Advocacy means having someone who will express your views and wishes, secure your rights and represent your interests.
They can help you:
- understand the care and support process
- talk about how you feel about your care
- make decisions
- challenge decisions about your care and support if you do not agree with them
- stand up for your rights
They can also write letters for you and attend meetings with you.
Advocates will also support you during:
- care and support planning
- safeguarding and reviews
People you know such as friends, family, health or social care staff, can all be supportive and helpful - but it may be difficult for them if you want to do something they disagree with.
Independent advocacy services are provided by organisations that are independent from the local authority.
If you require an advocate, email email@example.com for more information.
Or use the Pohwer advocacy service, which is free, independent and confidential.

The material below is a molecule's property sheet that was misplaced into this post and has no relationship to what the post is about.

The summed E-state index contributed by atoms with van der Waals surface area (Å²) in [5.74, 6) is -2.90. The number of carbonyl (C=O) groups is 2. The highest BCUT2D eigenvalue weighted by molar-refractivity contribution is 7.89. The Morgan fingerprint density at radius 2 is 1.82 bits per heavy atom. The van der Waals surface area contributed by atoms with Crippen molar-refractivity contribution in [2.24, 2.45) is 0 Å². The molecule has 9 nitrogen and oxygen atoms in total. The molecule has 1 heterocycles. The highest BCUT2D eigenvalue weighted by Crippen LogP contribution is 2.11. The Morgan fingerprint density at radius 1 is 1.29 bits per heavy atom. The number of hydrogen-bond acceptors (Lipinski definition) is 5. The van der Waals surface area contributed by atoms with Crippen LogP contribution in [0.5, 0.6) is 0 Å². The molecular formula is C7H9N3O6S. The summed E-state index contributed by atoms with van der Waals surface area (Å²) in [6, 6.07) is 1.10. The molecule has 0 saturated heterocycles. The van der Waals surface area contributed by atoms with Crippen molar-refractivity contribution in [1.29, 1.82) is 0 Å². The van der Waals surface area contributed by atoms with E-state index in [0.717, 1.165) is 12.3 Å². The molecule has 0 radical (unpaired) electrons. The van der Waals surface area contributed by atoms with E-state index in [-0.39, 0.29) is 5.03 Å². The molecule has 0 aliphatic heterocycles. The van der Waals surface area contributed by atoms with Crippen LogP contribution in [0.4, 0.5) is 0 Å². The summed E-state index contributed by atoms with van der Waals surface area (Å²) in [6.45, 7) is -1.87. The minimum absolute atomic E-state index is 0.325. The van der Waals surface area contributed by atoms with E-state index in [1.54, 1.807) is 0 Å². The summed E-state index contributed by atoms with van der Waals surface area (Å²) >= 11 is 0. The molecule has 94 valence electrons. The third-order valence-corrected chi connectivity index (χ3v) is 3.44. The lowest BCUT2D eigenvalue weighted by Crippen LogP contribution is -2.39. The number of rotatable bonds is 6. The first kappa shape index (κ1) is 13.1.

It can help you to make a complaint about any aspect of your NHS treatment if you do not feel comfortable making complaints by yourself or need support at any point during the process. This includes treatment in a private hospital or care home that is funded by the NHS.
If your complaint is about private healthcare, or a private care or nursing home, and you paid for treatment or used medical insurance, you will need to contact the healthcare provider to find out what their complaints procedure is.
Visit the Pohwer advocacy service website